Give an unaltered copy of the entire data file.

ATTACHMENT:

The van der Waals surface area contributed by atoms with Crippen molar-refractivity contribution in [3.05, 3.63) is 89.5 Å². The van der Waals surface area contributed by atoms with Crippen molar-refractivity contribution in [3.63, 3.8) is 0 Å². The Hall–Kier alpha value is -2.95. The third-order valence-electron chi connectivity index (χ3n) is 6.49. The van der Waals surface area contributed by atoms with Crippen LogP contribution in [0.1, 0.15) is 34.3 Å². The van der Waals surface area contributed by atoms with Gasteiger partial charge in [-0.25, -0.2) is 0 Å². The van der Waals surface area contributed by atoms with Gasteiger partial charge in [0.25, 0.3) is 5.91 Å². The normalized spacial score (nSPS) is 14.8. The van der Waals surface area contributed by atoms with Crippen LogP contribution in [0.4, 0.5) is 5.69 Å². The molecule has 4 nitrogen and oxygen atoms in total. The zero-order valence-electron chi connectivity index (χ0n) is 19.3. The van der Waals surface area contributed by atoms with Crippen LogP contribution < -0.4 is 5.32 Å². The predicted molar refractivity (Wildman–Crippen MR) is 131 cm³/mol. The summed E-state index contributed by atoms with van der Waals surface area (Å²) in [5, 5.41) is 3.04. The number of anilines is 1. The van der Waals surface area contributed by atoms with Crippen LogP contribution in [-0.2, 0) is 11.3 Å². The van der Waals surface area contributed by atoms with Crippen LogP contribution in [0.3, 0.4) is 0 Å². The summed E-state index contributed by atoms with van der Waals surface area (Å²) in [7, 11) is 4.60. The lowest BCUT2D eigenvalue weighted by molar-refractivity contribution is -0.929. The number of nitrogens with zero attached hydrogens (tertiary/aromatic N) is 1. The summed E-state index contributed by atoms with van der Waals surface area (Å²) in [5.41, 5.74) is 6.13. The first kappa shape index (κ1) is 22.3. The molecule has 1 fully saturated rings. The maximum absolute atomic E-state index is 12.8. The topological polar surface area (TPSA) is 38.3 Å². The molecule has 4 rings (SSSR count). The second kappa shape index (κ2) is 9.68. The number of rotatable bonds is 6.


The van der Waals surface area contributed by atoms with Crippen molar-refractivity contribution in [3.05, 3.63) is 89.5 Å². The van der Waals surface area contributed by atoms with Crippen molar-refractivity contribution in [3.63, 3.8) is 0 Å². The Hall–Kier alpha value is -2.95. The third-order valence-electron chi connectivity index (χ3n) is 6.49. The van der Waals surface area contributed by atoms with Crippen LogP contribution in [0.1, 0.15) is 34.3 Å². The van der Waals surface area contributed by atoms with Gasteiger partial charge in [-0.25, -0.2) is 0 Å². The van der Waals surface area contributed by atoms with Gasteiger partial charge in [0.25, 0.3) is 5.91 Å². The normalized spacial score (nSPS) is 14.8. The van der Waals surface area contributed by atoms with Crippen LogP contribution in [0.4, 0.5) is 5.69 Å². The molecule has 4 nitrogen and oxygen atoms in total. The zero-order valence-electron chi connectivity index (χ0n) is 19.3. The van der Waals surface area contributed by atoms with Crippen LogP contribution < -0.4 is 5.32 Å². The predicted molar refractivity (Wildman–Crippen MR) is 131 cm³/mol. The summed E-state index contributed by atoms with van der Waals surface area (Å²) in [5, 5.41) is 3.04. The number of anilines is 1. The van der Waals surface area contributed by atoms with Crippen LogP contribution in [-0.2, 0) is 11.3 Å². The van der Waals surface area contributed by atoms with Crippen LogP contribution in [0.3, 0.4) is 0 Å². The summed E-state index contributed by atoms with van der Waals surface area (Å²) in [7, 11) is 4.60. The lowest BCUT2D eigenvalue weighted by molar-refractivity contribution is -0.929. The number of nitrogens with zero attached hydrogens (tertiary/aromatic N) is 1. The summed E-state index contributed by atoms with van der Waals surface area (Å²) in [5.41, 5.74) is 6.13. The first kappa shape index (κ1) is 22.3. The molecule has 1 fully saturated rings. The maximum absolute atomic E-state index is 12.8. The topological polar surface area (TPSA) is 38.3 Å². The molecule has 4 rings (SSSR count). The second kappa shape index (κ2) is 9.68. The number of rotatable bonds is 6.